Russian President Dmitry Medvedev on Friday signed the ratification of the new treaty reducing strategic weapons with the United States.
Mr Medvedev told a meeting of the Security Council that the treaty was a very important event for the whole country, given the existing agreements between Russia and the United States.
"The Americans are at the end of their stay. We have also completed these procedures," Medvedev said, adding: "We have made some comments largely proportional to those made by the United States, even symmetrical, to resolve that our members have concerns about the interpretation of clauses of the treaty concerned. "
The treaty, known as the New START limits each country to 1,550 strategic warheads, compared to 2200 present, and also restores a surveillance system that ended in December 2009 with the expiry of a previous agreement on weapons.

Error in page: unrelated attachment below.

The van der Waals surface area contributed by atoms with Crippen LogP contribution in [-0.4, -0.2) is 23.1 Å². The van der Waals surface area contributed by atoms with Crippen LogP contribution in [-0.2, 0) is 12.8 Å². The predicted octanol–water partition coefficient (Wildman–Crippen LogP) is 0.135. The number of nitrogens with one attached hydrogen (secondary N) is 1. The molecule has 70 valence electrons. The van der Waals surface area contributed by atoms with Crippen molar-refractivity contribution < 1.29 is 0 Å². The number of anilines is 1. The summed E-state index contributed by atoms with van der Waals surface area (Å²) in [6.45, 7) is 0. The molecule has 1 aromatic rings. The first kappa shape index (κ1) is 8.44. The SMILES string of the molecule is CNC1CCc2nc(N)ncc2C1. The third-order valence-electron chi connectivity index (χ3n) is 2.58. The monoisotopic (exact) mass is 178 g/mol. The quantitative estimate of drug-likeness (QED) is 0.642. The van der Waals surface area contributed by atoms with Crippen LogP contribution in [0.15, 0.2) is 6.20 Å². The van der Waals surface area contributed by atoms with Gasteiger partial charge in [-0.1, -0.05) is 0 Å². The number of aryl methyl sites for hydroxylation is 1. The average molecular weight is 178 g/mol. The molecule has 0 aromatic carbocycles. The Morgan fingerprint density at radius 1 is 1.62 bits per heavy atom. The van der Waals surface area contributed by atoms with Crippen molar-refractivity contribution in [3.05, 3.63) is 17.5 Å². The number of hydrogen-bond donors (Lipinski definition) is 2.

The treaty formally enters into force after the Russian Minister of Foreign Affairs Sergei Lavrov and U.S. Secretary of State Hillary Clinton exchanged the ratification documents, "said Medvedev.
The agreement "will set the parameters for the reduction of strategic nuclear weapons for the next ten years," said Medvedev. "In general, it determines the balance of strategic cooperation, a balance of power in the short term."
Moscow and Washington signed the new START treaty April 8, 2010 in Prague. The treaty is widely seen as an effort by Russia and the United States to "revitalize" their relationships. The U.S. Senate ratified the document on 22 December 2010.